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Column: The Z Axis

COLUMN: The Z-Axis: 'Hardware Constraints Are Player Shackles'

July 12, 2008 4:00 PM |

['The Z-Axis' is a bi-weekly column from game writer Michael Zenke, stretching games and gaming trends out planarly to poke, caress, and pinpoint the innards of what makes them great. This week, he crankily denounces beautiful graphics in favor of focusing on other aspects of game development]

The modern face of game development is like that of Janus, the two-faced god. Out of one side game developers and industry commentators praise modern storytelling techniques, cheering on the fledgling stages of an up-and-coming art form. The other face (voiced by those same developers and commenters) is bellowing buzzwords and systems specs to a crowd of slavering graphics-porn aficionados.

Not only do both of these faces let slip a lie or two as they wail, they're working very much at cross purposes. In trying to work both sides of the coin, developers harm themselves, their audience, and ultimately their game. Ultimately the drive for more realistic graphics is a fool's errand, a tilting-at-windmills crusade undertaken by companies more interested in making a buck than in creating a compelling experience.

Today I'd like to explore how the drive for graphical excellence has forever muddied the waters of game creation. While PC game developers are particularly guilty of this, console developers bear just as much of the guilt.

There is hope, of course, as some developers turn their backs on the siren song of "moar pretty". Still, the laundry list of titles released too little or too late because game-makers listened to Janus is far, far too long.

COLUMN: The Z-Axis: 'Lust for the New'

June 29, 2008 12:00 AM |

piechartsidebar.jpg['The Z-Axis' is a bi-weekly column from game writer Michael Zenke, stretching games and gaming trends out planarly to poke, caress, and pinpoint the innards of what makes them great. This week, he offers an alternative viewpoint on excess and quality in the modern gaming industry.]

On the surface, this is the best time going to be a gamer. The industry is booming, with the ‘next gen’ consoles now really hitting their stride. PC gaming is so dead it’s getting cool to develop for again, and the online game industry is threatening to grow its own consciousness and take over, Skynet-style.

PSPs and DSes seem to be everywhere, and grannies are happily showing their grandchildren how to play Wii Bowling at the senior center. The problem: what’s good for the industry is not the same thing as what’s good for the gamer.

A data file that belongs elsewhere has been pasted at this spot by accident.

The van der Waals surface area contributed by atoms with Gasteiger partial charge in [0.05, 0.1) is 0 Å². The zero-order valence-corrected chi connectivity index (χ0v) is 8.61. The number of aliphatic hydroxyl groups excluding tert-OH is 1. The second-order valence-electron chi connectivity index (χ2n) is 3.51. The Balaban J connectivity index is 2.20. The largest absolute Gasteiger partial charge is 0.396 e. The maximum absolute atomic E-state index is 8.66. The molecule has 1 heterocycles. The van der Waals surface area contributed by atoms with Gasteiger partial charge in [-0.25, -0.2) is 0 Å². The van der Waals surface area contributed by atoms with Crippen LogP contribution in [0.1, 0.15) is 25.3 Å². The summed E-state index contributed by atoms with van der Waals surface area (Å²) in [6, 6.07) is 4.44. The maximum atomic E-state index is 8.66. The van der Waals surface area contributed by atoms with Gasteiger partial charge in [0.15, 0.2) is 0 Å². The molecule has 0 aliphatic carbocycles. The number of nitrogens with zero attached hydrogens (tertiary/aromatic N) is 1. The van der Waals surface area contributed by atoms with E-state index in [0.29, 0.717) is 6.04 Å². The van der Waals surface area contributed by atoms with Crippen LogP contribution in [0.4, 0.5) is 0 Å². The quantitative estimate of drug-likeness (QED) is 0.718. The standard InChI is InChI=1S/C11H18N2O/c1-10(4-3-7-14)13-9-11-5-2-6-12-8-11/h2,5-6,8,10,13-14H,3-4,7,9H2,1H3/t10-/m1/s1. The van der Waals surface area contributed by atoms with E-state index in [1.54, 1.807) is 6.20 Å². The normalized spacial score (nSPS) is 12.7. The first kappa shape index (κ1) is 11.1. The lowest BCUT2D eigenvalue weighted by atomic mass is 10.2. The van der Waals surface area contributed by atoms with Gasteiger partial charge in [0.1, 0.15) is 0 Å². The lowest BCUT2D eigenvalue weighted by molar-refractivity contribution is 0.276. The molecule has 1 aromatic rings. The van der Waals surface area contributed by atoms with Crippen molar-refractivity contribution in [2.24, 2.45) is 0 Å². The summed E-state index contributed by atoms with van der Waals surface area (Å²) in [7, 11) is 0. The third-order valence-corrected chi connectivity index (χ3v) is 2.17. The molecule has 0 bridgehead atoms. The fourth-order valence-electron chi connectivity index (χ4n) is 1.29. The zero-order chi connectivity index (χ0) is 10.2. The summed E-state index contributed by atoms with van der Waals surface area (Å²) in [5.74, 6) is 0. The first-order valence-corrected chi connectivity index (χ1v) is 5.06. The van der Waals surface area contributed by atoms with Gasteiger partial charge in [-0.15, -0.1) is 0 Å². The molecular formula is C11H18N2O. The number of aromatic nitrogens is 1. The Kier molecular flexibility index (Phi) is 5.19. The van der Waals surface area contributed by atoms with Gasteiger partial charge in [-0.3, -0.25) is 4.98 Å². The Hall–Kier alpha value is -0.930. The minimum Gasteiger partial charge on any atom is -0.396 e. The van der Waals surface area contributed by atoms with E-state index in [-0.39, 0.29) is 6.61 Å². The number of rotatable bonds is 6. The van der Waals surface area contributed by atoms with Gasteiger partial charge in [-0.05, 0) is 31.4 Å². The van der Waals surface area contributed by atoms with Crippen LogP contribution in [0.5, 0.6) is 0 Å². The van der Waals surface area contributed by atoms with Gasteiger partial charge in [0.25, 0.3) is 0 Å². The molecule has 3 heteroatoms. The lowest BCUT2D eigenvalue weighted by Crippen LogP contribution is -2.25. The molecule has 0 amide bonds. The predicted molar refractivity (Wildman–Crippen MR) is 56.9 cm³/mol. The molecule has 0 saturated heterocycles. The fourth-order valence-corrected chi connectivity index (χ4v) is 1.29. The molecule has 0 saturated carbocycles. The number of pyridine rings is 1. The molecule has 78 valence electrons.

I’d argue that, in fact, it’s becoming increasingly hard to be a gamer.

The sheer torrential pressure of game releases over the last three years has made it extremely difficult to ‘keep up with the flow.‘ As gaming continues along the path to mainstream acceptance, the constant lust for the new (and the resulting dismissal of the ‘old’) will be one of its biggest obstacles.

How can we really take seriously an artform which deprecates and dismisses work so quickly? How can we even track the artform when this week’s hot new release is next week’s bottom-of-the-pile forgotten pearl? Let’s tackle the thorny problem of why too many games could be - in truth - a bad thing(TM).

COLUMN: The Z-Axis: 'Extending Pure Moments With G&T'

June 13, 2008 8:00 AM |

pacut1.jpg['The Z-Axis' is a bi-weekly column from game writer Michael Zenke, stretching games and gaming trends out planarly to poke, caress, and pinpoint the innards of what makes them great. This first week, he finds out how the folks from Penny Arcade laid their web strip end to end to make a deftly simple episodic game.]

Games are escapism. At their core, games offer the player a way to experience a place or moment in time which would otherwise be unattainable. Whether that moment is impossible (exploring a ruined dome city on the floor of the ocean) or merely highly improbable (living the life of a night vision goggle-wearing super-spy), games take us out of our time and place and put us into a new one.

The written word has done this for centuries, and over the years this has been concretized into the literal virtual worlds we now inhabit every day.

What I find fascinating is how modern gaming, having now turned many thorny design and technology issues into “solved problems”, has returned to the roots of the medium. The popularity of “all you can eat” gaming is ever on the rise, with titles like Elder Scrolls IV: Oblivion. Just the same, pure moments are quickly becoming the bread and butter of modern gaming - in the same way they were at the beginning of the pastime’s history.

Pac-Man and Asteroids don’t get much simpler, and games once again seek to once again offer that clarity of experience. Strung-together chunks of directed gameplay offer this up on the moment-to-moment level, while episodic gaming seeks to offer this sort of pure experience over a longer timeframe.

Nowhere is this vision or purity more visible than in last month’s release of Penny Arcade Adventures: On the Rain-Slick Precipice of Darkness. The new title is the perfect example of an extended moment, a point in time distilled and spread throughout a greater whole.